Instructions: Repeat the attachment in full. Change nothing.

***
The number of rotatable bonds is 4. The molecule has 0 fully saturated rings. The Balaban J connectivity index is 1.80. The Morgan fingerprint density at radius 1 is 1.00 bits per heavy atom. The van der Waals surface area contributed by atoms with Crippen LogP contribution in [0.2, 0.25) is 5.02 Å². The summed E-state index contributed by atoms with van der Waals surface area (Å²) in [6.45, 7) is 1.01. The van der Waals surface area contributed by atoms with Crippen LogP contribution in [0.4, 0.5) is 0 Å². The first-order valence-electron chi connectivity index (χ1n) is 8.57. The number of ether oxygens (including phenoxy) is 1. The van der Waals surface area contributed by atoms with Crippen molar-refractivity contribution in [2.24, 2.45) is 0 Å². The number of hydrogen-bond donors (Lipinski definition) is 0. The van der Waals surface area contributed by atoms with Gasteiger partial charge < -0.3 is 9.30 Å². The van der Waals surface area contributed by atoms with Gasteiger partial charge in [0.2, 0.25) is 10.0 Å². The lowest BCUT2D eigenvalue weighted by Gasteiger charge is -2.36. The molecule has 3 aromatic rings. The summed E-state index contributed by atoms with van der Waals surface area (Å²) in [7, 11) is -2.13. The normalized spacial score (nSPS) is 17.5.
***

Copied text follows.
The number of rotatable bonds is 4. The molecule has 0 fully saturated rings. The Balaban J connectivity index is 1.80. The Morgan fingerprint density at radius 1 is 1.00 bits per heavy atom. The van der Waals surface area contributed by atoms with Crippen LogP contribution in [0.2, 0.25) is 5.02 Å². The summed E-state index contributed by atoms with van der Waals surface area (Å²) in [6.45, 7) is 1.01. The van der Waals surface area contributed by atoms with Crippen LogP contribution in [0.4, 0.5) is 0 Å². The first-order valence-electron chi connectivity index (χ1n) is 8.57. The number of ether oxygens (including phenoxy) is 1. The van der Waals surface area contributed by atoms with Crippen molar-refractivity contribution in [2.24, 2.45) is 0 Å². The number of hydrogen-bond donors (Lipinski definition) is 0. The van der Waals surface area contributed by atoms with Gasteiger partial charge < -0.3 is 9.30 Å². The van der Waals surface area contributed by atoms with Gasteiger partial charge in [0.2, 0.25) is 10.0 Å². The lowest BCUT2D eigenvalue weighted by Gasteiger charge is -2.36. The molecule has 3 aromatic rings. The summed E-state index contributed by atoms with van der Waals surface area (Å²) in [7, 11) is -2.13. The normalized spacial score (nSPS) is 17.5.